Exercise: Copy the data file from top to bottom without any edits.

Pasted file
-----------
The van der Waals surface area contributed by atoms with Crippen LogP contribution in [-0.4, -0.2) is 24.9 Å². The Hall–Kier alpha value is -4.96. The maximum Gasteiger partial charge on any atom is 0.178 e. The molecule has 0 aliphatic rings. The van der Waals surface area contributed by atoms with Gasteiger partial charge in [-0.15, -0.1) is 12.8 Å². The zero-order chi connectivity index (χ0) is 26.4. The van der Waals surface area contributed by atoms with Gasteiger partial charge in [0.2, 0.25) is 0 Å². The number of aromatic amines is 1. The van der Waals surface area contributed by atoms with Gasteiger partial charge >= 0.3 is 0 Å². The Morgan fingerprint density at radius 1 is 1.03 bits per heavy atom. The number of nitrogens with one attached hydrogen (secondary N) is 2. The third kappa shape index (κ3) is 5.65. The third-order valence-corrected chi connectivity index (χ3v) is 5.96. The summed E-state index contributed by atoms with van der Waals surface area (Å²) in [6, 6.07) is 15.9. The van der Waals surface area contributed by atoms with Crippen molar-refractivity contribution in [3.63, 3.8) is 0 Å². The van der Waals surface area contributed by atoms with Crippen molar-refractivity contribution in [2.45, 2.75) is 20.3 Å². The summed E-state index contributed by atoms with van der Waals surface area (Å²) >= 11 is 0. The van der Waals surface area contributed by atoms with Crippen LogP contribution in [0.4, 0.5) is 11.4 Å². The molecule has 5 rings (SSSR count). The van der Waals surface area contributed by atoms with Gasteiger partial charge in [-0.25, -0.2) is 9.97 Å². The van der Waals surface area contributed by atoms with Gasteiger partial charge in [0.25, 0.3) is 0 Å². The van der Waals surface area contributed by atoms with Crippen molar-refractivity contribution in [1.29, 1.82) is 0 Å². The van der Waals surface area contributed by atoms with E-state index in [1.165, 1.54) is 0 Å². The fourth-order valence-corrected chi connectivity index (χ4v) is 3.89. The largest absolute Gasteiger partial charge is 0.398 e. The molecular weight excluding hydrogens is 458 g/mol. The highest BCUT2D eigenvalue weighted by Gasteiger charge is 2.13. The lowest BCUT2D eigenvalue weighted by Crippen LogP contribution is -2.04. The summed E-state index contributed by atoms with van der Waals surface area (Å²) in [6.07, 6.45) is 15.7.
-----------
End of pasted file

The van der Waals surface area contributed by atoms with Crippen LogP contribution in [-0.4, -0.2) is 24.9 Å². The Hall–Kier alpha value is -4.96. The maximum Gasteiger partial charge on any atom is 0.178 e. The molecule has 0 aliphatic rings. The van der Waals surface area contributed by atoms with Gasteiger partial charge in [-0.15, -0.1) is 12.8 Å². The zero-order chi connectivity index (χ0) is 26.4. The van der Waals surface area contributed by atoms with Gasteiger partial charge in [0.2, 0.25) is 0 Å². The number of aromatic amines is 1. The van der Waals surface area contributed by atoms with Gasteiger partial charge >= 0.3 is 0 Å². The Morgan fingerprint density at radius 1 is 1.03 bits per heavy atom. The number of nitrogens with one attached hydrogen (secondary N) is 2. The third kappa shape index (κ3) is 5.65. The third-order valence-corrected chi connectivity index (χ3v) is 5.96. The summed E-state index contributed by atoms with van der Waals surface area (Å²) in [6, 6.07) is 15.9. The van der Waals surface area contributed by atoms with Crippen molar-refractivity contribution in [3.63, 3.8) is 0 Å². The van der Waals surface area contributed by atoms with Crippen molar-refractivity contribution in [2.45, 2.75) is 20.3 Å². The summed E-state index contributed by atoms with van der Waals surface area (Å²) >= 11 is 0. The van der Waals surface area contributed by atoms with Crippen LogP contribution in [0.4, 0.5) is 11.4 Å². The molecule has 5 rings (SSSR count). The van der Waals surface area contributed by atoms with Gasteiger partial charge in [-0.25, -0.2) is 9.97 Å². The van der Waals surface area contributed by atoms with Gasteiger partial charge in [0.25, 0.3) is 0 Å². The van der Waals surface area contributed by atoms with Crippen molar-refractivity contribution in [1.29, 1.82) is 0 Å². The van der Waals surface area contributed by atoms with E-state index in [1.165, 1.54) is 0 Å². The fourth-order valence-corrected chi connectivity index (χ4v) is 3.89. The largest absolute Gasteiger partial charge is 0.398 e. The molecular weight excluding hydrogens is 458 g/mol. The highest BCUT2D eigenvalue weighted by Gasteiger charge is 2.13. The lowest BCUT2D eigenvalue weighted by Crippen LogP contribution is -2.04. The summed E-state index contributed by atoms with van der Waals surface area (Å²) in [6.07, 6.45) is 15.7.